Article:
It’s time to rank the Leafs prospects

It’s time to rank the Leafs prospects

It’s an annual tradition on TheLeafsNation, to fill the August downtime with prospect rankings. Given that the Leafs briefly played in August, and the draft wasn’t held until October, we’ve pushed back our content to mid November to accommodate the new batch of Leafs babies and hopefully we’ll keep this content going on the site right up until the anticipated start of training camps in mid-December.
We’ve made a few changes to the way the rankings are done on the site this year as well. Previously our criteria for being considered a prospect was Calder eligibility. That never quite sat right with me in the years I’ve participated, so now that I’ve been given the keys to blog we’ve changed things up. And after discussion with the TLN crew we’ve landed on prospects being defined as players under the age of 24 with fewer than 82 NHL games played. This means that Egor Korshkov, Pierre Engvall, Adam Brooks, Mikko Lethonen, and Alexander Barabanov won’t be appearing on our lists, nor will players like Denis Malgin, who has exceeded the 82 games played.
Instead our criteria allows for Rasmus Sandin to remain a prospect …

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Author: Jon Steitzer / The Leafs Nation

The Realist’s Guide to the 2020 Blue Jays

My tradition at this site for previewing the Blue Jays ahead of Opening Day is to take an optimistic, pessimistic, and realistic look at the team.

I walked through the rose-coloured-glasses, hope-springs-eternal, everything-can-and-will-go-right scenic route on Wednesday, outlining all of the upside on the roster and why it’s absolutely worth being excited about this group.
Since baseball is a cruel game designed to break your heart, we know deep down that the optimistic view is fool’s gold. So, next, I would take the pessimistic approach, in which everything can and will go wrong and we expect the worst.
But this season is a bit different. The doom-and-gloom approach ultimately boils down to Major League Baseball’s tightrope walk over the COVID-19 volcano going incredibly wrong. At the very worst, this season crashes into a wall and goes up in smoke. There’s really no need to write an entire article about how quickly things can implode as teams travel around the United States during a pandemic, I figure, so I’m just going to get into the Realist’s Guide to the 2020 Blue Jays.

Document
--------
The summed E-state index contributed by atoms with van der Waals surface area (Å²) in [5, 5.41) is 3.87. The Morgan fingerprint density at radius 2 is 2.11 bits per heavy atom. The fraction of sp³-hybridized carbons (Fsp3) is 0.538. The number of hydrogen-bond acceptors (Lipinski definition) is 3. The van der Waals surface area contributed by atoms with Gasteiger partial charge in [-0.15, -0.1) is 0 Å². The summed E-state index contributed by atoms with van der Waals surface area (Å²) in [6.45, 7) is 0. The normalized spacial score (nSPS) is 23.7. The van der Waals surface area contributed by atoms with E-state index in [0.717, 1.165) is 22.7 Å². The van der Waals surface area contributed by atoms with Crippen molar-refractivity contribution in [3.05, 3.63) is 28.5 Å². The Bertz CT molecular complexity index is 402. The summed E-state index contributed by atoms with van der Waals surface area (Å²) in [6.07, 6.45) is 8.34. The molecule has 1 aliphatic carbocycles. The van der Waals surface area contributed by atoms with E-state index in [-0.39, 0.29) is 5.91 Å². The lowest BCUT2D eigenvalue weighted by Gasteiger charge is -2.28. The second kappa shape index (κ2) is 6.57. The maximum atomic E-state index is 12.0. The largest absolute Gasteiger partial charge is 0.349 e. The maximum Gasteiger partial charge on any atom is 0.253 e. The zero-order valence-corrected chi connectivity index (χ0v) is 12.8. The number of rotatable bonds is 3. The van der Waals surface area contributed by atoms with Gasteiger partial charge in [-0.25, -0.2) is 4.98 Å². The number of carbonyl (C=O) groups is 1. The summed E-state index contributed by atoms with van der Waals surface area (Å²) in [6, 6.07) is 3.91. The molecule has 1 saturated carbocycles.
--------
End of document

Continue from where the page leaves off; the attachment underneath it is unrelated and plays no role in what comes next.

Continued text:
I’ll kick this off by …

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Author: Cam Lewis / Blue Jays Nation

Zach Hyman has a torn ACL and what that means for your fall plans

As per tradition now that the Leafs have been eliminated from the playoffs we get to learn how hurt they were. In Zach Hyman’s case, he was hurting pretty bad…

The @MapleLeafs announced today that forward Zach Hyman will undergo surgery Monday, April 29 to repair a torn Anterior Cruciate Ligament (ACL) sustained during the team’s first round playoff series against Boston. He is expected to miss a minimum of six months.
— Leafs PR (@LeafsPR) April 25, 2019
Yikes.
Six months is a long time. I did the math, that’s roughly 182 days or  4368 hours or 262080 minutes before we’ll see Zach Hyman in a Leafs uniform again. His earliest expected return date is October 25th if we are taking the six months thing to heart, and the minimum aspect of the announcement seems like he’s pulling a Wyclef Jean and he’ll be gone til November.
What this means?
Well, if you are a fan of modest cap relief the Leafs will potentially save a bit of money at the start of the season by having Hyman on the injured reserve.
The Leafs top line of Hyman-Tavares-Marner is going to need an understudy and potentially that is Trevor Moore, …

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Author: Jon Steitzer / The Leafs Nation

Replacing Kadri

So it looks like the annual tradition of Kadri getting suspended for the majority of the first round is alive and well. Not all traditions are good ones I guess and that’s something to reflect on while watching Coach’s Corner. But I digress.
Kadri is likely done for the first round and Mike Babcock’s immediate solution is to put Nylander with Marleau and Brown.

So that seems like a bad idea. There isn’t really anything optimistic about this trio together. Things start looking a bit better if you combine two of them, and I think there’s a strong case there from Brown and Marleau making up two thirds of a solid fourth line, but it doesn’t seem to work with Nylander. The Leafs would be putting their fourth best forward in a less familiar position and taking away the biggest strength of his game, which is offense and playmaking.
So if Nylander at center with Brown and Marleau is likely to be done after tonight, where do they go from there?
Option 1: My Lines
So here’s where I force you all to look at my line combinations:
Hyman-Tavares-Marner
This is pretty much etched …

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Author: Jon Steitzer / The Leafs Nation